Theses and Dissertations

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Date of Award


Document Type

Dissertation - NSU Access Only

Degree Name

Doctor of Psychology (PhD)


Center for Psychological Studies

First Advisor

Charles Golden

Second Advisor

Christian DeLucia

Third Advisor

Barry Schneider


Activities of Daily Living, Alzheimer's Disease, Cognition, Functional Decline, Neuropsychology


This study examined the relationship between five neurocognitive domains, including memory, visual-spatial skills, executive functioning, language, and attention, and three instrumental activities of daily living (IADLs), (financial management, medication management, and driving), as well as three basic activities of daily living (ADLs), including dressing, feeding, and grooming.

Subjects were community dwelling older adults diagnosed with Alzheimer's Disease (AD) ranging in severity from mild to severe. Correlation and regression models were used to analyze the relationship between neurocognitive domains and self-care activities. All of the neurocognitive domains were significantly but mildly correlated with declines in IADLs, and all of the neurocognitive domains, except memory, were significantly but mildly correlated with ADL decline. None of the regression models, except driving, produced significant results.

The hypotheses were based on the belief that overlap occurs between declines in cognitive domains and self-care skills. The results of this study support the assertion that global cognitive decline occurs followed by declines in IADLs and later declines in ADLs. Thus, instead of specific neurocognitive domains predicting decline in individual self-care skills, this research indicates that the degree of severity of cognitive decline is predictive of impairments in IADLs or ADLs with milder global impairment predicting IADLs and more pronounced decline predicting declines in ADLs. Degree of severity may have been more predictive because while individuals vary in cognitive symptom presentation, the course of AD always progresses from mild to more severe.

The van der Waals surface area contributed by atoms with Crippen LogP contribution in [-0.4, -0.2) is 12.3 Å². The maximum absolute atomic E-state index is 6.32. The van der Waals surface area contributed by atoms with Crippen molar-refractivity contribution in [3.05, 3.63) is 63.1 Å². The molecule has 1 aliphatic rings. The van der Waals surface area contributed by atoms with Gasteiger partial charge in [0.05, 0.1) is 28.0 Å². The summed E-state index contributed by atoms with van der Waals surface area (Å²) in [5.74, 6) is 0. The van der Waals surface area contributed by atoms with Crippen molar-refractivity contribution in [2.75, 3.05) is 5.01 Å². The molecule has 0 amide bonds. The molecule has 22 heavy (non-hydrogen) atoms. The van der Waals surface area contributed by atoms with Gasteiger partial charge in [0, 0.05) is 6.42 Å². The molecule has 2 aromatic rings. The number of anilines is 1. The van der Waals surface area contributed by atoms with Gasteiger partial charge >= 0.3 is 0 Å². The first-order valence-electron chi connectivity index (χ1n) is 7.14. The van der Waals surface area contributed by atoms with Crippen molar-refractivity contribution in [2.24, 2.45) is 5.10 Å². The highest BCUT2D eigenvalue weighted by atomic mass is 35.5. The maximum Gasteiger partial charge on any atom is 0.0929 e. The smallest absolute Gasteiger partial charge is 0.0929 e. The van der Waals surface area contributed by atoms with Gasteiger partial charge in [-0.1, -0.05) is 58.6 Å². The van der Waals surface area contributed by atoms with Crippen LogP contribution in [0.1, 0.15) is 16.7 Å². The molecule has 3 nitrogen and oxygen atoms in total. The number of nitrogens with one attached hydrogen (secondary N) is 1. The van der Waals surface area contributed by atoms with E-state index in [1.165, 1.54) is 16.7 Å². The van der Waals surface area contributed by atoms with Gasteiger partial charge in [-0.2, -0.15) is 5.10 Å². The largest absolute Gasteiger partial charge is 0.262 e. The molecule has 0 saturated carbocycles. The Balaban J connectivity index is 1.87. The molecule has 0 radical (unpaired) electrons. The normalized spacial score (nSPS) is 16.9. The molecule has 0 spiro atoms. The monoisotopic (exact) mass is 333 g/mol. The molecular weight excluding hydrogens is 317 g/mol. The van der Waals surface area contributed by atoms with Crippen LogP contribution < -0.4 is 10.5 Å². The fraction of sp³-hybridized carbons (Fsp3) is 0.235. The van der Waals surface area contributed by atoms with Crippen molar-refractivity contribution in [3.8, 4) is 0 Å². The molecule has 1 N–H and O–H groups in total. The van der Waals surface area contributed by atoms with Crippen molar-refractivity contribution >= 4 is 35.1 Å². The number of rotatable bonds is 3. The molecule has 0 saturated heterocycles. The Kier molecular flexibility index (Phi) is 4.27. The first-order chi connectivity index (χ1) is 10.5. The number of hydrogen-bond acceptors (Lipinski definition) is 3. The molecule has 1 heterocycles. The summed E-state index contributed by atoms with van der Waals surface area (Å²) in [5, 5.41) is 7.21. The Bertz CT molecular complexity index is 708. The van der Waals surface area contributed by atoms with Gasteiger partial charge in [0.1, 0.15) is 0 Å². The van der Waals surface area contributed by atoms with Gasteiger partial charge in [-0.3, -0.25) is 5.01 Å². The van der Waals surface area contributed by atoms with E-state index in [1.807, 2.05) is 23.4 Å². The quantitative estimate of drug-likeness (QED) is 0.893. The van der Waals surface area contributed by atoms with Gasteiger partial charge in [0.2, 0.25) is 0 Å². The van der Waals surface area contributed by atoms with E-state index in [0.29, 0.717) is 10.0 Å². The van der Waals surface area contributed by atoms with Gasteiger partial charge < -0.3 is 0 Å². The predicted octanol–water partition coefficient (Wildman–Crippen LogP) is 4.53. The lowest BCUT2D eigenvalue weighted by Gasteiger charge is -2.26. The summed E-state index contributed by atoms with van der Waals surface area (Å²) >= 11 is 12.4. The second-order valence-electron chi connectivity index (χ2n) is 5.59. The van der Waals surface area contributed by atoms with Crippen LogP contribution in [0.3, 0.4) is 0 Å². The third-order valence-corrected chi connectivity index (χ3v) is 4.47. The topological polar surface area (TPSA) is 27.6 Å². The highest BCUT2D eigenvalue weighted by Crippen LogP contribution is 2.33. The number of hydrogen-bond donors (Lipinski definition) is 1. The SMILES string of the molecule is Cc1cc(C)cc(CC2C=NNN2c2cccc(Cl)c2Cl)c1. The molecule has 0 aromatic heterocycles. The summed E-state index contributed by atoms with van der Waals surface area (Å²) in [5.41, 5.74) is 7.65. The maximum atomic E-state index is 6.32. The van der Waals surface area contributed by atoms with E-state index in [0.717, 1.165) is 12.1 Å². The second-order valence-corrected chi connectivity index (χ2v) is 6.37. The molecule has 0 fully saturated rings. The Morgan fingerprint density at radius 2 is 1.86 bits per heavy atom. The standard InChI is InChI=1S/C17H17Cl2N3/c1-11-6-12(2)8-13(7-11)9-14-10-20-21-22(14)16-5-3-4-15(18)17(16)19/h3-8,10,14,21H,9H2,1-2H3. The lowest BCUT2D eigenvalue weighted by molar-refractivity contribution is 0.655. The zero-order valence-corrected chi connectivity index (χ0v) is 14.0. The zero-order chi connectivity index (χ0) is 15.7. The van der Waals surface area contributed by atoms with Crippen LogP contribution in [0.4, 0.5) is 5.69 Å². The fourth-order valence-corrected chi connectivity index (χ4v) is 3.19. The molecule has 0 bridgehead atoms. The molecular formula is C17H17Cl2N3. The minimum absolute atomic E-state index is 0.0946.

The role of over-learning also potentially impacted the results of the study. Individuals learn and daily practice ADLs at a young age causing them to require less higher level cognitive skills (over-learned). Since over-learned IADLs require less higher level cognition, they were preserved longer in AD course, thus declining after global cognitive impairment. Clinicians need to thoroughly assess the degree to which an individual has over-learned a task in order to make the most accurate recommendations. If an individual has milder global decline, IADLs are likely to be impaired, and if an individual has moderate global decline with memory reaching a floor, ADLs are likely to be impaired.

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